So I'm running a long-standing role-playing game wherein the players' characters in the game are unknowingly working for another character who wants access to the data of the United States Intelligence Community regarding a particular topic and plans to have them excavate the ruins of certain key data storage facilities (it's a post apocalyptic game), while contending with the still-functioning defense systems, in order to procure access to the server banks containing the data he desires.

While I intend to design the fictional physical defense systems myself (they will be near-future) I started researching the locations and layouts of east-coast data storage facilities for the Nation Geospatial Intelligence Agency and the National Reconnaissance Office and constructing a scribblemap via an anonymous account to plan out the layouts and campaign trail and such. This means preparing for the various actions the players might take, researching how the various buildings are laid out, annotating maps with key pieces of information so that later, when we play the game, I know what should happen, how, and why for the various situations that the players might bring about.

Then I realized that I was labeling actual government buildings on a copy of Google Maps with annotations like "Primary Target" and "Possible point of entry" and such and that this behavior might be similar to the things the Department of Homeland Security or some such looks out for. I mean, terrorists probably don't label spots on the buildings "Laser turret: 1d6+1d6/success, attk skill +24, insusceptible to EMP, sensors integrated thermal and millimeter-wave scanner", but still.

Is this something I should be worried about? If so what sort of things should I avoid doing/do to avoid ending up on a CIA watch list or something? Has anyone gotten in trouble for researching these kinds of things for an RPG/book/etc before?

I know I'm not doing anything illegal, but I'm worried about losing possible job prospects for the future or drawing (illegal) persecution. I am aware of a few methods of trying to protect myself from pervasive surveillance, but I am unsure what the best approach actually is. I am fairly confident in my government's ability to easily bypass any attempts at cyberdefense I initiate and worry that using such measures may mark me as even more suspicious in modern society (sort of like using the 5th Amendment right to avoid self incrimination 'proving' you must be guilty). The four methods I am aware of for this are: Using Tor, using 'incognito mode' or what have you in a browser, using guest accounts on a chromebook, and only using publicly accessible computers. I need my end files to be run on my friend's computer, though, so (unless I make them use option 1 or 2, which I'd prefer not to do) none of these are particularly viable.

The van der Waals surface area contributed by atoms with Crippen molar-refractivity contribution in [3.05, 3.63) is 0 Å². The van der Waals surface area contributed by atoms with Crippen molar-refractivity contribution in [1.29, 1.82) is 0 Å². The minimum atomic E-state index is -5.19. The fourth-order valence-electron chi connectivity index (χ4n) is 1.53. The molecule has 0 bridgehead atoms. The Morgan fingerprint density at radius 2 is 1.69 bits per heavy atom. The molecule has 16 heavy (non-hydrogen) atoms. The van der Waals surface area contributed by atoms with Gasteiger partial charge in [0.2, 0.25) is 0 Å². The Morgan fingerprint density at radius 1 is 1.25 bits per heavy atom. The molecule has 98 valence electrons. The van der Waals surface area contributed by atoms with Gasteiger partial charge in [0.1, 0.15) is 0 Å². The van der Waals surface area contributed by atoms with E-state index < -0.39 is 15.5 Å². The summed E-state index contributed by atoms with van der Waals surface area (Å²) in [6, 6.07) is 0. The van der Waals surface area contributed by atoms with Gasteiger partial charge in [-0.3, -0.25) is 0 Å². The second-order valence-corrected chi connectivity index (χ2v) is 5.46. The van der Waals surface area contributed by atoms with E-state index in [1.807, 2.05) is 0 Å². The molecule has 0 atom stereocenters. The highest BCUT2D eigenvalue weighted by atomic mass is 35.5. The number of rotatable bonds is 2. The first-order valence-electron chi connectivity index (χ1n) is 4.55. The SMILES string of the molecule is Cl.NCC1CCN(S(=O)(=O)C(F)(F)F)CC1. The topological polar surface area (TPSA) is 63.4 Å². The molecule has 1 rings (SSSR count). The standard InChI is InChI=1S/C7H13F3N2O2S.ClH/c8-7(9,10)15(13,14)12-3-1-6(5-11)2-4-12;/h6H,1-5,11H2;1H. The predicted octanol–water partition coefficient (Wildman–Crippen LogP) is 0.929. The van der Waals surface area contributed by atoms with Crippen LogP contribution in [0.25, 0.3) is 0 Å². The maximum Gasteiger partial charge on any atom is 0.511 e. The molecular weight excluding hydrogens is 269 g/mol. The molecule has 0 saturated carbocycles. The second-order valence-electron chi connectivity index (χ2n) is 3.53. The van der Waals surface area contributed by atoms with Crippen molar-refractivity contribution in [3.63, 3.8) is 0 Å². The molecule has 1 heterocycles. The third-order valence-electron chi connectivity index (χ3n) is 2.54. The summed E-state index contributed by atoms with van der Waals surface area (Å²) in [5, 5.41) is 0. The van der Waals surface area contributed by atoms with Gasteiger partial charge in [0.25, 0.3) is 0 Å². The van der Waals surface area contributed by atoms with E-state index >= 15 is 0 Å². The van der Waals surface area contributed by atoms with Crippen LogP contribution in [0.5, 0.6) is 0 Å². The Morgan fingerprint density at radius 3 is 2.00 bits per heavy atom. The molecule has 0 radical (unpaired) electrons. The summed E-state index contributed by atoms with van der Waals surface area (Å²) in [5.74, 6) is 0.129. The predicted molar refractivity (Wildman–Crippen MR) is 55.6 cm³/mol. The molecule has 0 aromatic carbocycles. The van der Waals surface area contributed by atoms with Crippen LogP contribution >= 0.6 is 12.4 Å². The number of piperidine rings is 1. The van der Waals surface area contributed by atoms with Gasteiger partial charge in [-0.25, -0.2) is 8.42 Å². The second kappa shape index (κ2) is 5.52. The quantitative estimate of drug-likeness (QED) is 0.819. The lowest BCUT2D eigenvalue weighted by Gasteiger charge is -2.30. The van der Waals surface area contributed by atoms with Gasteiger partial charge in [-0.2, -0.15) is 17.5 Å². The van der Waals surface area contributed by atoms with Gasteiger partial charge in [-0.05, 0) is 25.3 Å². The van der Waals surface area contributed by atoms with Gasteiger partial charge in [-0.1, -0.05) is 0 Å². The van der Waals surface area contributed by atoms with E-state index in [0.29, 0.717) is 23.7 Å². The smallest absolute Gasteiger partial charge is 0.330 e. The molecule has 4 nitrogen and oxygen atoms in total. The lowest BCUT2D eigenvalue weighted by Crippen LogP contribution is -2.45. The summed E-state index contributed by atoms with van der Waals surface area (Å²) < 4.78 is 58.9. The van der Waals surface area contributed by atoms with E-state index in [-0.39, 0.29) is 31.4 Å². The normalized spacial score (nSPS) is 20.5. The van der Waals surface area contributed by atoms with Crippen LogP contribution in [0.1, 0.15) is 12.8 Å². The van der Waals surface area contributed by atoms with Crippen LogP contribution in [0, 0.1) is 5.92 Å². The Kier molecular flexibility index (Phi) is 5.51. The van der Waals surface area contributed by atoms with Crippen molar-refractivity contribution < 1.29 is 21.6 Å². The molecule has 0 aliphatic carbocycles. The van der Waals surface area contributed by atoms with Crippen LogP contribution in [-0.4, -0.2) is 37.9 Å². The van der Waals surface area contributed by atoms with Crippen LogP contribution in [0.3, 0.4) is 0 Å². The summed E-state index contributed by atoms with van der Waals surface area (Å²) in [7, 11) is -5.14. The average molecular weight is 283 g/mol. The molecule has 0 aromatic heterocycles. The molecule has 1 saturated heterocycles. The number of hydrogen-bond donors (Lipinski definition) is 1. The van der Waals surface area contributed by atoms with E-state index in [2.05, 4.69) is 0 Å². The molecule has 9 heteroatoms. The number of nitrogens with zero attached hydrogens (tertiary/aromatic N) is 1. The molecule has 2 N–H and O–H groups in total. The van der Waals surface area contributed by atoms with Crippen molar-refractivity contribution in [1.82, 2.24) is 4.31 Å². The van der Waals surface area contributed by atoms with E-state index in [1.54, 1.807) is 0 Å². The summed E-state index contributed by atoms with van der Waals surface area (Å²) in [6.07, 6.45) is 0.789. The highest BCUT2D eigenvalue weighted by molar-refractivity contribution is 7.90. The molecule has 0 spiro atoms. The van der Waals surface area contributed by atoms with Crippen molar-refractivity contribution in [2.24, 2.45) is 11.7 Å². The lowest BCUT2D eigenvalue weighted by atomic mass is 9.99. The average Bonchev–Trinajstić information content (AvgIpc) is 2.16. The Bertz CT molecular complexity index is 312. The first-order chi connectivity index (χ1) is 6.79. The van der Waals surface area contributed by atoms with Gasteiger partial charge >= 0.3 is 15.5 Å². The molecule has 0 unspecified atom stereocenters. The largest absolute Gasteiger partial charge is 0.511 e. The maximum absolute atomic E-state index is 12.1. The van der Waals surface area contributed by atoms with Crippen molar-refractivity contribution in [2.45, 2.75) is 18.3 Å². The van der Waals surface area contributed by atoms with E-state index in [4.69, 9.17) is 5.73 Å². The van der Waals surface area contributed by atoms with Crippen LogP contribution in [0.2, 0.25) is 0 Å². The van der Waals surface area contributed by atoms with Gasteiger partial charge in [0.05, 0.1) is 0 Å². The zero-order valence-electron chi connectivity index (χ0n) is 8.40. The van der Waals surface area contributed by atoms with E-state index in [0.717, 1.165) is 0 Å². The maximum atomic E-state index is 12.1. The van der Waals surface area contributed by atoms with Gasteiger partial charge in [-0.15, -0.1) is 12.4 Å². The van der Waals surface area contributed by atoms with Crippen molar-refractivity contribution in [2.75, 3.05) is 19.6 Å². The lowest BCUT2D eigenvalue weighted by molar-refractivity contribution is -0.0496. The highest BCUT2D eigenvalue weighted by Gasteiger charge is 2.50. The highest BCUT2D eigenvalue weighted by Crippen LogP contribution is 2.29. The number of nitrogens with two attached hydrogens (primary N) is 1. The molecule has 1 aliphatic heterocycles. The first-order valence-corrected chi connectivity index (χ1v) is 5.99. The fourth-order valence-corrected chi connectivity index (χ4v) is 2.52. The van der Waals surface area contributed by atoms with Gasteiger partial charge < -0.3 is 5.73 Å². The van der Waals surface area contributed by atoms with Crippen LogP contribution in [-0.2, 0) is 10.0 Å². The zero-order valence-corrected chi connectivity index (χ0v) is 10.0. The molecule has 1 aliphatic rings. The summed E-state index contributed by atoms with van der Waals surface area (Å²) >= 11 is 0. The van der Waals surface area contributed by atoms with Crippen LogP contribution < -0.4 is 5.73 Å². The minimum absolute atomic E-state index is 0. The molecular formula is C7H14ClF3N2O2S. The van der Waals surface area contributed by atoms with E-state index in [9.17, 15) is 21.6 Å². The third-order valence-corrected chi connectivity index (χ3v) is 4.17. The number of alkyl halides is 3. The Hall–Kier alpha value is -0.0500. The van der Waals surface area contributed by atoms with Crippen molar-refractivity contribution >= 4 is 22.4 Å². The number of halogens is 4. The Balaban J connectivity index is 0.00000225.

Alternatively, I could just avoid the specific kinds of prep work that may invoke the wrath of the government in favor of prep work that is less likely to bother them, but 1) I don't know if this is necessary, 2) I don't know what to avoid doing, and 3) the first option (having privacy) would be vastly preferable were it possible.

  • 4
    ..the land of the free and the home of the brave.. – Dropout Jan 8 '15 at 10:02
  • You could look at using Tor to conduct your research – Arlix Jan 8 '15 at 10:57
  • So you're running a campaign? What does that mean? Explain a bit more what you are actually doing or making or what you want to create. I know what RPG means, so I guess this is about games, but that is about it. – SPRBRN Jan 8 '15 at 11:13
  • 8
    Welcome to the chilling effect. Thanks to surveillance you are afraid of doing something completely legal because you are afraid that it might label you as a threat. – Philipp Jan 8 '15 at 12:09
  • 3
    The word RPG is definitely watched :P – Deer Hunter Jan 8 '15 at 14:28